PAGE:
Tuesday, December 26, 2006

Here's why YouTube is worth $1.6 billion dollars

One of the most amazing events of 2006 was Google's acquisition of YouTube for $1.6 billion 19 months after launch. Here's the two founders making the announcement themselves.

The last comment is, "The kids have gotten together and we're going to have it our way." Need more be said.

We're only scratching the surface of human potential: 50 marathons in 50 days

This is an article about Dean Karnazes,who ran 50 marathons in 50 days. He does 200 miles just for fun. He'll race in 120-degree heat.

I particularly appreciated his 12 secrets to his success.

I walked five miles yesterday and was beaming with pride at myself. Oh well.

Saturday, December 16, 2006

Swamp Fox for the holidays

OK. It's shameless self-promotion, but I hope you enjoy it.

Pepperhill Elementary: A successful experiment in public education

A recent story in the Post and Courier highlights Pepperhill Elementary.
For two periods each day, the North Charleston school ignores students' grades and ages in determining what they should learn and instead organizes classes based on their strengths and weaknesses.
Etheline Mizell, a mother of 10-year-old twin sons at Pepperhill, pointed out what should be obvious, "Everyone is not good at everything."

I don't know anything about Pepperhill other than what is in this article, but it sure sounds encouraging. Do you know anything else about what seems to be a very successful experiment in public education?

Thursday, December 14, 2006

2007 Opportunity #1: How to Have an Overnight Internet Success Story

YouTube was founded and sold to Goggle for $1.6 billion all within 19 months. Yes you can do it too. How to Have an Overnight Internet Success Story

Sunday, December 10, 2006

Those who favor freedom are merely bigots

Jane Clark Lindle, Eugene T. Moore professor of educational leadership at Clemson University, writes in The State that freedom doesn't work, and even if it did it doesn't work in public education.
Few studies of free-market schools show any greater improvement in student achievement than public schools have produced.
Of course its not true. Had she really cared to look, the Manhattan Institute, the Milton and Rose D. Friedman Foundation and the Mackinac Center for Public Policy are but three sources of academically rigorous research that freedom produces superior results even in education.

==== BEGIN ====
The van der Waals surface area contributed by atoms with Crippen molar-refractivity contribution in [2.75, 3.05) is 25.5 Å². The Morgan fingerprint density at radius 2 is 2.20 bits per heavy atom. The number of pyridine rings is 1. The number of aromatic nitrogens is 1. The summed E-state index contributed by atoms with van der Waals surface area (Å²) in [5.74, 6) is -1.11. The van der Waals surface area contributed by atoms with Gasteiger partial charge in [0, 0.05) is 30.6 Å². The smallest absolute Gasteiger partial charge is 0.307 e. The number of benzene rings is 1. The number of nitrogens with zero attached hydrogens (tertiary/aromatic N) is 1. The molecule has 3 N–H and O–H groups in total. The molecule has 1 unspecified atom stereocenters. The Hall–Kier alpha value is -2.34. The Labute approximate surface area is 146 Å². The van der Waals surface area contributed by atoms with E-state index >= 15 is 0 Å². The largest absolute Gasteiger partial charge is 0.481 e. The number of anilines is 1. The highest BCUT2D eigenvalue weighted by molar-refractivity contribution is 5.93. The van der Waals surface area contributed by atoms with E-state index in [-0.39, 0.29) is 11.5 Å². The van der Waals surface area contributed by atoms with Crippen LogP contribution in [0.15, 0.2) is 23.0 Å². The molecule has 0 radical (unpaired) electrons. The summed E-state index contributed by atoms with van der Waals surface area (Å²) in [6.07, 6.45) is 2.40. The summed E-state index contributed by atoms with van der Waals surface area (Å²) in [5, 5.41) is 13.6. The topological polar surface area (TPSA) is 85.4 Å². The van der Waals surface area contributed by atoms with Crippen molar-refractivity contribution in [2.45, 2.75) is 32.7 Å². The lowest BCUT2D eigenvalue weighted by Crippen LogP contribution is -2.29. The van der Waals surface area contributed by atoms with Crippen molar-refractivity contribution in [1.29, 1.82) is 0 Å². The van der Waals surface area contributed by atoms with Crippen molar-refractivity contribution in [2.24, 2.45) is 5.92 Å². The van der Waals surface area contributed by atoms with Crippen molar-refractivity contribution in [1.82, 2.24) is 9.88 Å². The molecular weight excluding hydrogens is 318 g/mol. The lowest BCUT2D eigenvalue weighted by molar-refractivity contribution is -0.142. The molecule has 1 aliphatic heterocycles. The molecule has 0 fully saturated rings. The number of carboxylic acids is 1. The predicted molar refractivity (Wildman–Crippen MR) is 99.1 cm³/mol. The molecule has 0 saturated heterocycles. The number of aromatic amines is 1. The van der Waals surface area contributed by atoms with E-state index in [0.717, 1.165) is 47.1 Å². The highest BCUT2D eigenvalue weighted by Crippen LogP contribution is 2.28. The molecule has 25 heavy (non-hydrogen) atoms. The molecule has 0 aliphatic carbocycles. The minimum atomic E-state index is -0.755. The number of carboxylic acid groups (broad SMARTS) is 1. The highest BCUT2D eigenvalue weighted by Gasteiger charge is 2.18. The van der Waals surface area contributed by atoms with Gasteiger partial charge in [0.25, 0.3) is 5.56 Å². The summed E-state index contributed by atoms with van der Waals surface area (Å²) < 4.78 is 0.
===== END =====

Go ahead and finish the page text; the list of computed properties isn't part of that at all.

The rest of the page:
Joseph Schumpeter accurately described what Dr. Lindle is afraid of:
The opening up of new markets and the organizational development from the craft shop and factory to such concerns as US Steel illustrate the process of industrial mutation that incessantly revolutionizes the economic structure from within, incessantly destroying the old one, incessantly creating a new one ... [The process] must be seen in its role in the perennial gale of creative destruction.
Dr. Lindle rightly perceives that allowing teachers to be innovative and parents to choose what's in the best interest of their children will destroy the status quo of education today on which she and her College of Education depend. Dr. Lindle does not want to engage in a competition of ideas, and ultimately results, because she instinctively knows that Schumpeter's Gale will blow her away.

What really is disappointing, and quite frankly embarrassing, is for a professor to be reduced to arguing that those who favor freedom are merely bigots.
Proponents of free-market schools...care only that their children benefit from schooling, and they don’t care about other people’s children. Other people are people they don’t know, who live in apartments or public housing, not in their neighborhood. The other people are single parents or immigrants working two or three jobs daily to put food on the table. The other people have different skin color, different abilities or disabilities, different languages, different religions and different politics.
By the way, check out Gaston College Prep and Pride High, which destroys Dr. Lindle's arguments about both freedom and bigots: Most students are black. They are poor. And they are scholars. The founders, Tammi Sutton and Caleb Dolan, weren't trained in a traditional college of education and don't spend much time worrying about the way schools are supposed to operate. That's what Dr. Lindle is really worried about.

May the gale blow.

Wednesday, December 06, 2006

A lesson for every entrepreneur and innovator

Yahoo is getting their clocked cleaned by Google.

The lesson for every entrepreneur and innovator is to figure out what business you are in and what drives your economic engine, then focus, focus, focus.

Geoffrey Moore in Crossing the Chasm nailed it when he observed that lack of focus is not a problem of the head, but of the emotions.